6 Each category includes CSTP. Center for Strengthening a vignette illustrating the dilemmas the Teaching Profession TEACHER leaders face, as well as 2009. reflective questions to prompt thinking and discussion. A resource list for each 253-752-2082. category is also included. 2009. WORKING WITH ADULT LEARNERS. If teachers are to Knowledge and skills LINDA DARLING-HAMMOND. prepare an ever more Building trusting relationships diverse group of Fostering group membership students for much Listening intentionally more challenging Taking an ethical stance work -- for framing Taking a caring stance problems; finding, Creating a safe environment integrating and Developing cultural competency synthesizing Facilitating professional learning for teachers information; Using reflection strategically creating new Structuring dialogue and discussion solutions; learning Disrupting assumptions on their own.
7 Fostering learners' engagement and working Encouraging collegial inquiry cooperatively Understanding development of TEACHER knowledge both in terms of content knowledge and -- they will need pedagogical knowledge substantially more Foster responsibility for the group's learning by all group members knowledge and Dispositions radically different Believe that TEACHER learning is interwoven with student learning skills than most Value the work of learners now have and most Accept and act on constructive feedback schools of education Possess courage to take risks develop. Is reliable Vignette Jack will lead his first grade level team meeting in a few days.
8 The task of the group will be to look at common assessment data. Jack confided to his building coach/principal that he knew one team member, Shane, was uncomfortable sharing his data with the team. Jack and Shane fish together on the weekends and go on an knowledge and skills annual hunting trip. Asking Shane to share his students' results with the team makes Jack uncomfortable. Reflection Questions TEACHER What steps would you take if you were Jack? LEADERSHIP What advice would you give Jack if you were the coach or principal? roles and How could the team meeting be structured to ease Shane into sharing data? dispositions opportunities What does this team need to address?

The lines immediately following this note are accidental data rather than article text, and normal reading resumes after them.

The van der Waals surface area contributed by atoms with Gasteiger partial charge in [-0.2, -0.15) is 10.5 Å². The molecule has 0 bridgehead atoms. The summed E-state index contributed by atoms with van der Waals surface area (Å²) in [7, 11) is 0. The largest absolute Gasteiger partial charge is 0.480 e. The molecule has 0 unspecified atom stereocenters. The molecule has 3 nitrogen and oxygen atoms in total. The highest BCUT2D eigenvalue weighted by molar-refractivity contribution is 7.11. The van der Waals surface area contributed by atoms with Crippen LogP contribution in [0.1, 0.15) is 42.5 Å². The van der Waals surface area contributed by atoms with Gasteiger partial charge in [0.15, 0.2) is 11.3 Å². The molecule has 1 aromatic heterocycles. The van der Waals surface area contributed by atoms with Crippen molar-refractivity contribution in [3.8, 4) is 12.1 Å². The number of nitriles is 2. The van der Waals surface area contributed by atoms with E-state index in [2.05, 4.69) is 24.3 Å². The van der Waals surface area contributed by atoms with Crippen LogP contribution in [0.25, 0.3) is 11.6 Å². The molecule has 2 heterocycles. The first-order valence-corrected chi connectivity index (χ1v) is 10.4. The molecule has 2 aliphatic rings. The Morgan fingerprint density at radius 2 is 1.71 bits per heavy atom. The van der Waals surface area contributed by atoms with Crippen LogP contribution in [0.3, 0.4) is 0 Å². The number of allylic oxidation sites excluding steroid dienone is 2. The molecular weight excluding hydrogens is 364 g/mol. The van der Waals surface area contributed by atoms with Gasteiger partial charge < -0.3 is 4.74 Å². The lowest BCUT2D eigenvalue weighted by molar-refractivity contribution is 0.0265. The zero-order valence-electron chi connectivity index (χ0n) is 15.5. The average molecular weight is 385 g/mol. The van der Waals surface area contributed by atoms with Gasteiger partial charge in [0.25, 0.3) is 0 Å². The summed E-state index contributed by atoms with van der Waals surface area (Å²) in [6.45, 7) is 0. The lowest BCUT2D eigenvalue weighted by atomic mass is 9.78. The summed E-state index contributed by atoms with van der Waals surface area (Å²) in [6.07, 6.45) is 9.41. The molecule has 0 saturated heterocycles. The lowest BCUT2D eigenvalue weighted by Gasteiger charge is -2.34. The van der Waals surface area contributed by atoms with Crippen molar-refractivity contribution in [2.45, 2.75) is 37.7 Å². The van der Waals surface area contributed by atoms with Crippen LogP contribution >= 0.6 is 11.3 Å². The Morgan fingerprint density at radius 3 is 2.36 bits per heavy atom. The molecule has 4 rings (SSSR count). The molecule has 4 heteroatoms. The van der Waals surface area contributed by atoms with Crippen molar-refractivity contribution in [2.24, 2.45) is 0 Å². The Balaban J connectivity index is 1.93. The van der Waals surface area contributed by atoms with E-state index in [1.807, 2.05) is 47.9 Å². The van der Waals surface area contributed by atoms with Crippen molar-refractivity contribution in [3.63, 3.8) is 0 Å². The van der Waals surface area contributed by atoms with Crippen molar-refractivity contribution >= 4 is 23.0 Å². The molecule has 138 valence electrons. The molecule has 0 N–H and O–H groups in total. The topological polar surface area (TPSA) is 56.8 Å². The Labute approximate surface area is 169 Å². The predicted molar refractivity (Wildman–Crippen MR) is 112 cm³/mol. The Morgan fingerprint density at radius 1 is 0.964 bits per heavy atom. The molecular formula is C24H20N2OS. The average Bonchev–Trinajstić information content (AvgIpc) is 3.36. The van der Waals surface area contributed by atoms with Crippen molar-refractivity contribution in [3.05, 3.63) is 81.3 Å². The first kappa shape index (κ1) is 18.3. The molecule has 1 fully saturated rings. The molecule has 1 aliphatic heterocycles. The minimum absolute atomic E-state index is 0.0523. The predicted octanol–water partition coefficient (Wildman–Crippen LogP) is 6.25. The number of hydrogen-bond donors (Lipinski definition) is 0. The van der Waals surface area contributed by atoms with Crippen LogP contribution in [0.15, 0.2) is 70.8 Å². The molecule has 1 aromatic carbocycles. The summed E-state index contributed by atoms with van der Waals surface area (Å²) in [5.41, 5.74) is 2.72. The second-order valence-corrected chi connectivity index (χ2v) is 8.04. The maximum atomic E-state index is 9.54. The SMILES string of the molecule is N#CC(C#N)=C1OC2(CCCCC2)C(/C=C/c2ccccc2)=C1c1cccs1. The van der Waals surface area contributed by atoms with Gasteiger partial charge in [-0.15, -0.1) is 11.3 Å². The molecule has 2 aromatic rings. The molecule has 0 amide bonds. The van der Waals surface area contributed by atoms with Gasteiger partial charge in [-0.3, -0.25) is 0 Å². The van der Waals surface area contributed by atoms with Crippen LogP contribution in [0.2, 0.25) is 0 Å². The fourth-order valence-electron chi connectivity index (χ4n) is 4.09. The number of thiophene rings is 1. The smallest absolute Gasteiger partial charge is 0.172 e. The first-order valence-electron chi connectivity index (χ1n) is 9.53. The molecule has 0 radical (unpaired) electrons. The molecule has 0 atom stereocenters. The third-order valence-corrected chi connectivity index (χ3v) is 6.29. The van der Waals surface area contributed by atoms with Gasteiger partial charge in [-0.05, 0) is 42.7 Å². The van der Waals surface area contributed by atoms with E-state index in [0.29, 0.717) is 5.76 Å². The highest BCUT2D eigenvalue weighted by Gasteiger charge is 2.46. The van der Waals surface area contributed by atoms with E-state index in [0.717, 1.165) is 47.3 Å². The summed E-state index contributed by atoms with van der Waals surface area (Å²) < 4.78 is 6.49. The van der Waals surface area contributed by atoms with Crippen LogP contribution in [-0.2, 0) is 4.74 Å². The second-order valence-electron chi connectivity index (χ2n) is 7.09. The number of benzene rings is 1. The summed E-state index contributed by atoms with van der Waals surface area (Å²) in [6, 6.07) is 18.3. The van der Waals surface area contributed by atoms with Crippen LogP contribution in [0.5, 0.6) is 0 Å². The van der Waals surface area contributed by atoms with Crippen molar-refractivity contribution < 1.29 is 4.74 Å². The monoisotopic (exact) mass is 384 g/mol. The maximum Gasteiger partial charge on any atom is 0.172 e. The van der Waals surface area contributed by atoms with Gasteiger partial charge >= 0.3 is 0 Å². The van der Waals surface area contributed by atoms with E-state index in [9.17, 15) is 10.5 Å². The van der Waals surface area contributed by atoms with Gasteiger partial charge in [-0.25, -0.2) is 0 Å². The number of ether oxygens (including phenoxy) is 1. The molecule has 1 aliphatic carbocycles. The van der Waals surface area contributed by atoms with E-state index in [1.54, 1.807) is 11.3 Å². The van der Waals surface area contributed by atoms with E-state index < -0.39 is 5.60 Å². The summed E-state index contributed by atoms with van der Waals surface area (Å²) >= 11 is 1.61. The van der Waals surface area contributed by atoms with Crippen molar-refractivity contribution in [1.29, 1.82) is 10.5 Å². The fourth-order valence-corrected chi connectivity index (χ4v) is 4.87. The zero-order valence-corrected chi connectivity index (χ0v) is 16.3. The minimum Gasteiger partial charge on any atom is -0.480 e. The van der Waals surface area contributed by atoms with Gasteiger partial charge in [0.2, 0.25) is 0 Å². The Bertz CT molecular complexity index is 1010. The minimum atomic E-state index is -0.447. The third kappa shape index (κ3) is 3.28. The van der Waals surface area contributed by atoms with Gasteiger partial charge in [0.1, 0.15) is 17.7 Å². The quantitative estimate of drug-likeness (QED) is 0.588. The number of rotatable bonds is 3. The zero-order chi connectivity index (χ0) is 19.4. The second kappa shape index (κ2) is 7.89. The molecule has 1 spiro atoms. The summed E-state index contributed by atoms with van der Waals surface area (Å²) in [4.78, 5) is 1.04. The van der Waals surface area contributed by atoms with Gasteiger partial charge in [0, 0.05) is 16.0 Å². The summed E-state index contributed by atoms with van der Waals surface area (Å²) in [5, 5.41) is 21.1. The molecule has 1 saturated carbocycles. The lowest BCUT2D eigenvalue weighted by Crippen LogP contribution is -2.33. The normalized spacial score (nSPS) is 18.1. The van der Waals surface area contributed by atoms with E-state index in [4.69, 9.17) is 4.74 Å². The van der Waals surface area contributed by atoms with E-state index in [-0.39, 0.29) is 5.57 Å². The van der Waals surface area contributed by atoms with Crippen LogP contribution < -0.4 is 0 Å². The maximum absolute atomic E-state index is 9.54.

9 What evidence of effective adult learning do you see in the vignette? Resources CSTP NVAA specialized offering The Ultimate Educator by Edmunds, C., K. Lowe, M. Murray, and Center for Strengthening A. Seymour, 1999. the Teaching Profession 30 Things We Know for Sure About Adult Learning by Ron and Susan Zemke, Innovation 2009 Abstracts Vol VI, No 8, March 9, 1984. 253-752-2082 Characteristics of Adult Learners, Cave, J., LaMaster, C., & White, S. (1998). Staff develop- ment: Adult characteristics. Batavia, Illinois: Fermilab, (retrieved September 13, 2004). Grant funding for the TEACHER How People Learn: Brain, Mind, Experience and School edited by John Bransford, Ann Brown LEADERSHIP skills framework provided by WaMu, now a part and Rodney Cocking (2000) National Academy Press, Washington DC.
10 Also available on-line at of JP Morgan Chase. 2009. COMMUNICATION. Knowledge and skills Building relationships through communication Maintains objectivity Develops cultural competency The greatest Understands adults as learners HENRY DAVID THOREAU. compliment Risks inviting and honoring diverse views that was ever Comfortable with healthy, productive discussion paid me was Technical skills when someone Facilitate learning focused conversations asked me what Give and receive feedback I thought, Deep listening skills ( paraphrasing, asking clarifying questions). and attended Questioning strategies to my answer. Lead data driven dialogue Know the difference between conversation, dialogue and discussion Synthesize and summarize, use mediation skills Facilitate large and small groups Effectively use technology to enhance communication ( Powerpoint presentations).